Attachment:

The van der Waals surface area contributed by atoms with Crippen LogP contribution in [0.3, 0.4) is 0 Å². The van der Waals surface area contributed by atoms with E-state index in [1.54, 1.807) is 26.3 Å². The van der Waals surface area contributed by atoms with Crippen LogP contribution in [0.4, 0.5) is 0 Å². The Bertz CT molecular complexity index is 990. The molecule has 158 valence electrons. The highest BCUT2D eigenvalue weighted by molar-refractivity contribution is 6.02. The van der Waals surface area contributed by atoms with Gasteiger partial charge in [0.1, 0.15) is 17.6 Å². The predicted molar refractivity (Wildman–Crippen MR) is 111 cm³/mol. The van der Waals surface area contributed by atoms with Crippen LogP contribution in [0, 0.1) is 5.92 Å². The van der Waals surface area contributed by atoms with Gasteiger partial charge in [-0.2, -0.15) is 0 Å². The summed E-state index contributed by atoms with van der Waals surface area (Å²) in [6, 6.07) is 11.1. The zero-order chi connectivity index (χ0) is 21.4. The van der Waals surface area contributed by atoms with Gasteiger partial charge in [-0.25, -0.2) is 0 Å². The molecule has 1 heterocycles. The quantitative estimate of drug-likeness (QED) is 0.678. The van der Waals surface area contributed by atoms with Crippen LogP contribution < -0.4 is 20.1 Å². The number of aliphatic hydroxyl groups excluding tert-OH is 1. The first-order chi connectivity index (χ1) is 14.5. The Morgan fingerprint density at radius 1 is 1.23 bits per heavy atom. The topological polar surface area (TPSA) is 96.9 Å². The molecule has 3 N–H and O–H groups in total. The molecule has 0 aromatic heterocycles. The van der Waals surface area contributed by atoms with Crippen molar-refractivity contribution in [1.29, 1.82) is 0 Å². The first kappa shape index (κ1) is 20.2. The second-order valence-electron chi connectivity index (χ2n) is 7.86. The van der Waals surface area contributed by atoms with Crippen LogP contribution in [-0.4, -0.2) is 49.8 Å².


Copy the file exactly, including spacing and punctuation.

The van der Waals surface area contributed by atoms with Crippen LogP contribution in [0.3, 0.4) is 0 Å². The van der Waals surface area contributed by atoms with E-state index in [1.54, 1.807) is 26.3 Å². The van der Waals surface area contributed by atoms with Crippen LogP contribution in [0.4, 0.5) is 0 Å². The Bertz CT molecular complexity index is 990. The molecule has 158 valence electrons. The highest BCUT2D eigenvalue weighted by molar-refractivity contribution is 6.02. The van der Waals surface area contributed by atoms with Gasteiger partial charge in [0.1, 0.15) is 17.6 Å². The predicted molar refractivity (Wildman–Crippen MR) is 111 cm³/mol. The van der Waals surface area contributed by atoms with Crippen LogP contribution in [0, 0.1) is 5.92 Å². The van der Waals surface area contributed by atoms with Gasteiger partial charge in [-0.2, -0.15) is 0 Å². The summed E-state index contributed by atoms with van der Waals surface area (Å²) in [6, 6.07) is 11.1. The zero-order chi connectivity index (χ0) is 21.4. The van der Waals surface area contributed by atoms with Gasteiger partial charge in [-0.25, -0.2) is 0 Å². The molecule has 1 heterocycles. The quantitative estimate of drug-likeness (QED) is 0.678. The van der Waals surface area contributed by atoms with Crippen LogP contribution < -0.4 is 20.1 Å². The number of aliphatic hydroxyl groups excluding tert-OH is 1. The first-order chi connectivity index (χ1) is 14.5. The Morgan fingerprint density at radius 1 is 1.23 bits per heavy atom. The topological polar surface area (TPSA) is 96.9 Å². The molecule has 3 N–H and O–H groups in total. The molecule has 0 aromatic heterocycles. The van der Waals surface area contributed by atoms with Crippen molar-refractivity contribution in [1.29, 1.82) is 0 Å². The first kappa shape index (κ1) is 20.2. The second-order valence-electron chi connectivity index (χ2n) is 7.86. The van der Waals surface area contributed by atoms with Crippen LogP contribution in [-0.4, -0.2) is 49.8 Å².